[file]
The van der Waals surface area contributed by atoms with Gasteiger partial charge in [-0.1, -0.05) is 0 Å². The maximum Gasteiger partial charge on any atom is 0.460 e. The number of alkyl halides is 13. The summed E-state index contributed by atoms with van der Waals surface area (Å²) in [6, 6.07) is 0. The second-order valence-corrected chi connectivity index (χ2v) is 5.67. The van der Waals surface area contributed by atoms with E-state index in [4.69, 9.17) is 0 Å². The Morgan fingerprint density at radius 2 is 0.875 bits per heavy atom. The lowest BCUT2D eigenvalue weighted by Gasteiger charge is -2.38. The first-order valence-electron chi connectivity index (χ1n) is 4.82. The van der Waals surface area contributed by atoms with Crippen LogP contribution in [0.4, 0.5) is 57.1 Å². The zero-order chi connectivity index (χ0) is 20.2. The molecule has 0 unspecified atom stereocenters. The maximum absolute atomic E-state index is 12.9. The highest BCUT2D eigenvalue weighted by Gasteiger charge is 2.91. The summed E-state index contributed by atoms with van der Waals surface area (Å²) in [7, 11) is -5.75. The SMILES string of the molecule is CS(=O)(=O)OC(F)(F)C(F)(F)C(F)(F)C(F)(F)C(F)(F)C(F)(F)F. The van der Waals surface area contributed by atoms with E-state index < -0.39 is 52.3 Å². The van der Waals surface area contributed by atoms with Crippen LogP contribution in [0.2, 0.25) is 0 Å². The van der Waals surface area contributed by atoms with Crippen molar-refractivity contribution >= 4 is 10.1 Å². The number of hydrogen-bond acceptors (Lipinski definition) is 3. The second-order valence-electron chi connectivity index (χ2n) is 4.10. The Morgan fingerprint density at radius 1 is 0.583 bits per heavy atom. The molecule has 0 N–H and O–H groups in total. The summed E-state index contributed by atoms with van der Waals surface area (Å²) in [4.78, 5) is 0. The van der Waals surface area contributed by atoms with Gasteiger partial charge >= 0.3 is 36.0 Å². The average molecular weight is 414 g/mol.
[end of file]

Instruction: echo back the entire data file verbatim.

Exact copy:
The van der Waals surface area contributed by atoms with Gasteiger partial charge in [-0.1, -0.05) is 0 Å². The maximum Gasteiger partial charge on any atom is 0.460 e. The number of alkyl halides is 13. The summed E-state index contributed by atoms with van der Waals surface area (Å²) in [6, 6.07) is 0. The second-order valence-corrected chi connectivity index (χ2v) is 5.67. The van der Waals surface area contributed by atoms with E-state index in [4.69, 9.17) is 0 Å². The Morgan fingerprint density at radius 2 is 0.875 bits per heavy atom. The lowest BCUT2D eigenvalue weighted by Gasteiger charge is -2.38. The first-order valence-electron chi connectivity index (χ1n) is 4.82. The van der Waals surface area contributed by atoms with Crippen LogP contribution in [0.4, 0.5) is 57.1 Å². The zero-order chi connectivity index (χ0) is 20.2. The molecule has 0 unspecified atom stereocenters. The maximum absolute atomic E-state index is 12.9. The highest BCUT2D eigenvalue weighted by Gasteiger charge is 2.91. The summed E-state index contributed by atoms with van der Waals surface area (Å²) in [7, 11) is -5.75. The SMILES string of the molecule is CS(=O)(=O)OC(F)(F)C(F)(F)C(F)(F)C(F)(F)C(F)(F)C(F)(F)F. The van der Waals surface area contributed by atoms with E-state index < -0.39 is 52.3 Å². The van der Waals surface area contributed by atoms with Crippen LogP contribution in [0.2, 0.25) is 0 Å². The van der Waals surface area contributed by atoms with Crippen molar-refractivity contribution >= 4 is 10.1 Å². The number of hydrogen-bond acceptors (Lipinski definition) is 3. The second-order valence-electron chi connectivity index (χ2n) is 4.10. The Morgan fingerprint density at radius 1 is 0.583 bits per heavy atom. The molecule has 0 N–H and O–H groups in total. The summed E-state index contributed by atoms with van der Waals surface area (Å²) in [4.78, 5) is 0. The van der Waals surface area contributed by atoms with Gasteiger partial charge >= 0.3 is 36.0 Å². The average molecular weight is 414 g/mol.